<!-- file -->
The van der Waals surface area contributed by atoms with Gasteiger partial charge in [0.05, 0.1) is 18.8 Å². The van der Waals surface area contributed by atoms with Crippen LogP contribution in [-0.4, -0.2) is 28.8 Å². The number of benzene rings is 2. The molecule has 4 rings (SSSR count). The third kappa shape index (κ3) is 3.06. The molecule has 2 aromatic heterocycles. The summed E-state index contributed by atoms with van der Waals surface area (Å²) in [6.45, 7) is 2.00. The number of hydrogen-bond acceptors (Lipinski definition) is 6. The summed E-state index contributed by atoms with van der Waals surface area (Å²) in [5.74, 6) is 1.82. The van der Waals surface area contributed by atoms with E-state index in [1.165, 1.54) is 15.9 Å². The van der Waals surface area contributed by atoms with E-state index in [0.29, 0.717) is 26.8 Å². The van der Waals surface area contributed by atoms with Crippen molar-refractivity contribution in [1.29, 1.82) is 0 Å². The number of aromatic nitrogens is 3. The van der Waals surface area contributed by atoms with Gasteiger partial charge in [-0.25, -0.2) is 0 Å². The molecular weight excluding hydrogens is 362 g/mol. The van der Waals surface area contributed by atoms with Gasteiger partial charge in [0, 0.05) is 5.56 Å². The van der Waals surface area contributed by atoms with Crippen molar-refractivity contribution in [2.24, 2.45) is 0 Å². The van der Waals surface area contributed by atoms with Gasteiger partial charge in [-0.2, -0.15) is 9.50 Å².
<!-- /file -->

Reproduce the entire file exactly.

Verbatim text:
The van der Waals surface area contributed by atoms with Gasteiger partial charge in [0.05, 0.1) is 18.8 Å². The van der Waals surface area contributed by atoms with Crippen LogP contribution in [-0.4, -0.2) is 28.8 Å². The number of benzene rings is 2. The molecule has 4 rings (SSSR count). The third kappa shape index (κ3) is 3.06. The molecule has 2 aromatic heterocycles. The summed E-state index contributed by atoms with van der Waals surface area (Å²) in [6.45, 7) is 2.00. The number of hydrogen-bond acceptors (Lipinski definition) is 6. The summed E-state index contributed by atoms with van der Waals surface area (Å²) in [5.74, 6) is 1.82. The van der Waals surface area contributed by atoms with E-state index in [1.165, 1.54) is 15.9 Å². The van der Waals surface area contributed by atoms with E-state index in [0.29, 0.717) is 26.8 Å². The van der Waals surface area contributed by atoms with Crippen molar-refractivity contribution in [1.29, 1.82) is 0 Å². The number of aromatic nitrogens is 3. The van der Waals surface area contributed by atoms with Gasteiger partial charge in [-0.25, -0.2) is 0 Å². The molecular weight excluding hydrogens is 362 g/mol. The van der Waals surface area contributed by atoms with Gasteiger partial charge in [0, 0.05) is 5.56 Å². The van der Waals surface area contributed by atoms with Crippen molar-refractivity contribution in [2.24, 2.45) is 0 Å². The van der Waals surface area contributed by atoms with Gasteiger partial charge in [-0.2, -0.15) is 9.50 Å².